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  #31  
Old 03-17-2013
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Re: Modern design + full keel?

I am looking at a boat now with a drop keel. What do you think of these , I don't see any of the modern boats with them.
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Old 03-17-2013
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Re: Modern design + full keel?

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I am looking at a boat now with a drop keel. What do you think of these , I don't see any of the modern boats with them.
Drop keels have a place also. I believe J-boats builds a version, as do Jeanneau, Beneteau in the smaller sizes, ie under 35' or so. Hake is another builder of ALL CB style boats. Ovni?!?! is also a builder, as are numerous other European builders. Generally speaking, there are not too many north american modern design builders.

marty
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  #33  
Old 03-17-2013
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Re: Modern design + full keel?

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Originally Posted by John B View Post
I am looking at a boat now with a drop keel. What do you think of these , I don't see any of the modern boats with them.
When you say "drop keel", I assume you are not talking about a centerboard. There are 2 basic types of drop keels: swing keel and daggerboard. There are a number of swing keel boats that have been made over the years, but when you get into the 30+ ft range, the Clearwater 35, Seguin 40, Feeling 416 DI, and Southerlys come to mind in the swing keel genre. The Hake designs represent the daggerboard option. I believe the Southerly and Hake boats are available new, but the Clearwater and Seguin are not in production and I don't know about the Feeling.

FWIW, I own a Clearwater 35, which I acquired 17 years ago, primarily for its extreme shoal draft (1' 10" with keel and rudder retracted). With this kind of draft, the anchorages are bigger, more slips are availble, you can take shortcuts others can't, and you have more gunkholing options. There are no performance compromises when the keel is down. In fact this boat is less tender and more weatherly than most boats in her size range.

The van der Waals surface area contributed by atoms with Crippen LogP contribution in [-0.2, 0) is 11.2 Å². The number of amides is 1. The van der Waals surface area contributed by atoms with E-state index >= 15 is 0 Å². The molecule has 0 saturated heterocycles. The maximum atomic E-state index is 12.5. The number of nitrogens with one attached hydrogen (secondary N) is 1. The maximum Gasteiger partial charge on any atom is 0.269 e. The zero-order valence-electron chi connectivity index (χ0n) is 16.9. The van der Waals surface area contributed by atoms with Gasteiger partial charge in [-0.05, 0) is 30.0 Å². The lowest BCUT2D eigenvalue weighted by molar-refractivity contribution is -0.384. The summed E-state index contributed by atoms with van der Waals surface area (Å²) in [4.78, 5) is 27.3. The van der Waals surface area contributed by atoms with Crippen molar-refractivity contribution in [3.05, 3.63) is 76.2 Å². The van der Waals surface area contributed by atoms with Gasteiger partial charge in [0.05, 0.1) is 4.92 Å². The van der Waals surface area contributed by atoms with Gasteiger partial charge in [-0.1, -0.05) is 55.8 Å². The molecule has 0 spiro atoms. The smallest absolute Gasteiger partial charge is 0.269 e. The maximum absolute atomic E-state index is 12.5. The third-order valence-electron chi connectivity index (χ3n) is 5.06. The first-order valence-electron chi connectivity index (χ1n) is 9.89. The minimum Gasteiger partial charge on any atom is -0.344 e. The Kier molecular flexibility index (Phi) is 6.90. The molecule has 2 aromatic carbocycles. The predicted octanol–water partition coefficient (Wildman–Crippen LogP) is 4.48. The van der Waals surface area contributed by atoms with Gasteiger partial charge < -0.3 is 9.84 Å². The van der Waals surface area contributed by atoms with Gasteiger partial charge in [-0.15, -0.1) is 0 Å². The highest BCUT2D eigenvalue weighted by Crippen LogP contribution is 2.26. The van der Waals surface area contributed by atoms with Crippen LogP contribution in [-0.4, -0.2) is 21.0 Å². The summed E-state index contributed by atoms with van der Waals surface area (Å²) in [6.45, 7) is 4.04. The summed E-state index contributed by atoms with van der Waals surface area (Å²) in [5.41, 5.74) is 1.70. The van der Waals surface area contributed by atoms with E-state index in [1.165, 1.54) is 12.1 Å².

The real compromise is in reduced interior volume--although I have 6'3" headroom--and a main cabin that has an unorthodox layout to accommodate a keel trunk that extends to the coachroof. You might also consider that the swing keel and swing rudder add complexity (and therefore added initial cost) with the potential for additional maintenance.

A daggerboard in the shape of a fin keel with a ballast bulb (e.g., Hake) may provide a more efficient foil than my swing keel, but would likely sustain more damage in a hard grounding than my keel (which would swing up on impact). Not to pick on Hake: a hard grounding with a fixed keel might be worse than a hard grounding with a daggerboard, depending on the trunk design. A stand-out advantage of either swing keel or daggerboard is that you could--in most cases--self-rescue in the case of a hard grounding by retracting your "landing gear".

IMHO, you would consider such a boat if you really needed the shoal draft, otherwise you ought to keep it simple. For the much of the East coast and the Bahamas, it makes sense, but perhaps not so much on the left coast.
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Old 03-17-2013
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Re: Modern design + full keel?

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Originally Posted by fallard View Post
When you say "drop keel", I assume you are not talking about a centerboard. There are 2 basic types of drop keels: swing keel and daggerboard. There are a number of swing keel boats that have been made over the years, but when you get into the 30+ ft range, the Clearwater 35, Seguin 40, Feeling 416 DI, and Southerlys come to mind in the swing keel genre. ...